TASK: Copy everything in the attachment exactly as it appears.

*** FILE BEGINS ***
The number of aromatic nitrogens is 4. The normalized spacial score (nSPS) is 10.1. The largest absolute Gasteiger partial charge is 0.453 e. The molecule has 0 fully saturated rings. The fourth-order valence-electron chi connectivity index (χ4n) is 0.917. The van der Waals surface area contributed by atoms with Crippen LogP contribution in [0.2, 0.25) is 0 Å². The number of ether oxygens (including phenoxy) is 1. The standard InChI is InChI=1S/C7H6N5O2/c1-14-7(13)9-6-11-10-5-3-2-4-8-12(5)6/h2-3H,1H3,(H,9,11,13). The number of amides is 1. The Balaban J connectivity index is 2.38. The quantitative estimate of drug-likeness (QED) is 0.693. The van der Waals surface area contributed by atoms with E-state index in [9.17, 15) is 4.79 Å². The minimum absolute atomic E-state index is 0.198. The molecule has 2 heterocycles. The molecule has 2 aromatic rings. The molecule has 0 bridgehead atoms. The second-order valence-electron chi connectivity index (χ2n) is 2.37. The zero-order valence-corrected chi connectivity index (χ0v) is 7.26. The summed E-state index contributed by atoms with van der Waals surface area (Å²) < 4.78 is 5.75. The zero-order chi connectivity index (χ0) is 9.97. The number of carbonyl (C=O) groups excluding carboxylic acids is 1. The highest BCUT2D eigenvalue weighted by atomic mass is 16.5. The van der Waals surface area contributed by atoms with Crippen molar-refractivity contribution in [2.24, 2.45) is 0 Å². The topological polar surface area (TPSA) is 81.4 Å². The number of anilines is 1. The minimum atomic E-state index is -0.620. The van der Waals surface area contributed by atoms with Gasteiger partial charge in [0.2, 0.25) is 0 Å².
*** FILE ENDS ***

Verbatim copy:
The number of aromatic nitrogens is 4. The normalized spacial score (nSPS) is 10.1. The largest absolute Gasteiger partial charge is 0.453 e. The molecule has 0 fully saturated rings. The fourth-order valence-electron chi connectivity index (χ4n) is 0.917. The van der Waals surface area contributed by atoms with Crippen LogP contribution in [0.2, 0.25) is 0 Å². The number of ether oxygens (including phenoxy) is 1. The standard InChI is InChI=1S/C7H6N5O2/c1-14-7(13)9-6-11-10-5-3-2-4-8-12(5)6/h2-3H,1H3,(H,9,11,13). The number of amides is 1. The Balaban J connectivity index is 2.38. The quantitative estimate of drug-likeness (QED) is 0.693. The van der Waals surface area contributed by atoms with E-state index in [9.17, 15) is 4.79 Å². The minimum absolute atomic E-state index is 0.198. The molecule has 2 heterocycles. The molecule has 2 aromatic rings. The molecule has 0 bridgehead atoms. The second-order valence-electron chi connectivity index (χ2n) is 2.37. The zero-order valence-corrected chi connectivity index (χ0v) is 7.26. The summed E-state index contributed by atoms with van der Waals surface area (Å²) < 4.78 is 5.75. The zero-order chi connectivity index (χ0) is 9.97. The number of carbonyl (C=O) groups excluding carboxylic acids is 1. The highest BCUT2D eigenvalue weighted by atomic mass is 16.5. The van der Waals surface area contributed by atoms with Crippen molar-refractivity contribution in [2.24, 2.45) is 0 Å². The topological polar surface area (TPSA) is 81.4 Å². The number of anilines is 1. The minimum atomic E-state index is -0.620. The van der Waals surface area contributed by atoms with Gasteiger partial charge in [0.2, 0.25) is 0 Å².